11 Latin All Stars, “Azul” (Jazz Heat Bongo Beat)
12 Bobby Correll, “Tono Loco” (Rapsodia)
13 Eddie Encinas, “Bossa Nova de Freddie” (¡Goza! con El Conjunto de Eddie Encinas)
14 El Caballo Y Su Orquesta, “Mambo Jay” (Vamos A Bailar con El Famoso Trompetista “El Caballo” y Orquesta)
15 Sir Lazarus, “Feliz Mambo” (El Watusi)
16 Eddie Gomez and his Latin American Orchestra, “Timba Timbero” (Caribbean Rendezvous)
17 Ricardo Flores, “Pachanga Ricardo” (Pachangas Boleros y Mambos)
18 Hermanos Pastora y Jose Loquito, “Nanigo Calenton” (Ritmo Erotico)
19 Orquesta Del Famoso Trompetista “El Caballo”, “Alergia” (Bailemos Otra Vez)
20 Raul Trana, “Tatiana” (Si, Como No: Victor Regina presenta Raul Trana canta Tomas Delgado)
21 Roberto Correll, “Mistico” (Majorca)

Posted on by Little Danny | Posted in Exotica/Space-Age, Jazz Obscura, Latin, Mixes | Leave a comment

Office Naps Late Summer 2016 Psychedelic Pop mix

Well well well.   A new Office Naps psychedelic pop mix.  Do wonders ever cease?   This is the sixth of these, and the first in six years, and it skews subtly towards the ’70s and a darker Vietnam-era energy while summoning all of the chiming, soaring, weird Aquarian vibes of previous psych-pop mixes.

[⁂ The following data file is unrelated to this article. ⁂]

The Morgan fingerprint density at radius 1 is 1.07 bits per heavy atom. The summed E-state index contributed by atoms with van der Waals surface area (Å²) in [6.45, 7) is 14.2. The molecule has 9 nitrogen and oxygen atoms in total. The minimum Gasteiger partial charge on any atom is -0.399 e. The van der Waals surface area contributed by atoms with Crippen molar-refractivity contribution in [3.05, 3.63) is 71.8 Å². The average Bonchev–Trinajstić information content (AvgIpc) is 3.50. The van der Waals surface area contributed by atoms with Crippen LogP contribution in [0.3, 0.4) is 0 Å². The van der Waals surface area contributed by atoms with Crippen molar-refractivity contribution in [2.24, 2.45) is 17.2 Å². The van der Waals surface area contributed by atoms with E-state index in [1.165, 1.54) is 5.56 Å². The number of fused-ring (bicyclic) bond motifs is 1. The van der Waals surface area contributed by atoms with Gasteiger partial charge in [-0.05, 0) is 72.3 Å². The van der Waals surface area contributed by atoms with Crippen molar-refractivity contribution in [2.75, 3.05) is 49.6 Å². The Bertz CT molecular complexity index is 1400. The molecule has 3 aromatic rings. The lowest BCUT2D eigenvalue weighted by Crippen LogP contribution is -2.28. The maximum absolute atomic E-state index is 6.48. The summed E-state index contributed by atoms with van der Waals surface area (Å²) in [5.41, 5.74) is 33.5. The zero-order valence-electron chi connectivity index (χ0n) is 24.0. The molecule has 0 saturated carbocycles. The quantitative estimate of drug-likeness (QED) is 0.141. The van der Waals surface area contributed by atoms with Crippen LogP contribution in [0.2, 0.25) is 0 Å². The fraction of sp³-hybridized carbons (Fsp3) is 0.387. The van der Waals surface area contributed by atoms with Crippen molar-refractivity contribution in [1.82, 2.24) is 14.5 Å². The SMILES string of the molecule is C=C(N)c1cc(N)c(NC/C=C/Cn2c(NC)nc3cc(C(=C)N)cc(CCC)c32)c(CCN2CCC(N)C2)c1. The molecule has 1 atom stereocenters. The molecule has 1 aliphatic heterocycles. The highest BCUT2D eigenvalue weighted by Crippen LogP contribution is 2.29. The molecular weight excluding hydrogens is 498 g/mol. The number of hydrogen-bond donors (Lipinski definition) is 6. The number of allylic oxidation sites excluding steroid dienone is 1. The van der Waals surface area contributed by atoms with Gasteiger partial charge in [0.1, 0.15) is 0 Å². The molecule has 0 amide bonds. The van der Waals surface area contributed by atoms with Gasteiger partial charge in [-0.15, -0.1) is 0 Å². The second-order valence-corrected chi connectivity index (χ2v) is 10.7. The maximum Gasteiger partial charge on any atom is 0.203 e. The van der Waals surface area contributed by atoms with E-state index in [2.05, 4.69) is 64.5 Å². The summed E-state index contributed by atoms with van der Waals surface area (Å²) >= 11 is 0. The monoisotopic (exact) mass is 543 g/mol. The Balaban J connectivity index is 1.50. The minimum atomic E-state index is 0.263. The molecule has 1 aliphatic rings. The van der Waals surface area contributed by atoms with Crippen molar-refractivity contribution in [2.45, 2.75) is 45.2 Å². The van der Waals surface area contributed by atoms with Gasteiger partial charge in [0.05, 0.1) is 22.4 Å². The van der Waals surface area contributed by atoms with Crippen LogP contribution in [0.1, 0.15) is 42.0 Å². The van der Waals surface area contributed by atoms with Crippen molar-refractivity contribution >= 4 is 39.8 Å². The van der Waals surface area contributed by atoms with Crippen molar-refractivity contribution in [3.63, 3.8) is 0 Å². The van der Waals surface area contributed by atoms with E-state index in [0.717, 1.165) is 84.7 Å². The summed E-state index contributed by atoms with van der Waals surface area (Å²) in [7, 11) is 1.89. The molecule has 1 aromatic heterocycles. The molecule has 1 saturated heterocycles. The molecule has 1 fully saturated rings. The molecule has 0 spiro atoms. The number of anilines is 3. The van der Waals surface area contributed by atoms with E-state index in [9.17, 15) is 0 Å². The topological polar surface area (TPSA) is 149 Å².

Office Naps Late Summer 2016 Psychedelic Pop mix

Sun, The Dream (The Journeys of the Sun Sailors 7? 45 EP, Pyrasound)
Honey LTD.
, Silk ‘n Honey (7? 45, LHI)
Estelle Levitt
, I Like the Way It Feels (7? 45, Music Factory)
Orange Box
, Time Has Gone to Sleep (7? 45, Overlord)
Mozark Music Makers
, Theme of the Corillions (7? 45, The Corillions)
Jupiters’ Children
, This Is All I Ask (7? 45, Triple O)
, Shadows (7? 45, Solomon)
National Bank of Sound
, Me and My Friends (7? 45, Sea-West)
Plain Jane
, Not the Same (Plain Jane, Hobbit)
The Pyramids
, I Don’t Wanna Cry (7? 45, Archer)
Harlen Michael
, Day Sleeper (7? 45, Era)
Neil Norman
, With You My Love (7? 45, GNP Crescendo)
The Apocalypse
, God is My Home (7? 45, Apocalypse)
, Le Nenuphar (7? 45, Polydor, France)
Charley D. and Milo
, Om Sweet Om (Charley D. and Milo, Epic)
Jan & Lorraine
, Snow Roses (Gypsy People, ABC)
, I Sure Need You (Puff, MGM)
Piero Umiliani
, Pellegrinaggio Al Totem (Polinesia, Omicron, Italy)
John Paynter and Peter Aston (dirs.)
, Musique Concrete  (excerpt) (Sound and Silence: Classroom Projects in Creative Music, Cambridge University Press, U.K.)
, Água (Som, no label, Brazil)
Stu Phillips
, Ranee Express (Follow Me, Uni)
Hollins and Starr
, Krishna Day (Sidewalks Talking, Ovation)
, Violets in Your Basket (7? 45, Flippin’)
Electric Frogs
, Mona (7? 45, Storec, Germany)
, Elle Regarde Et Elle Rit (7? 45, Pathé , Canada)
Deuces Wild
, Hey Little One (7? 45, Deuce)
Dennis Harte
, Summer’s Over (7? 45, Roundtable)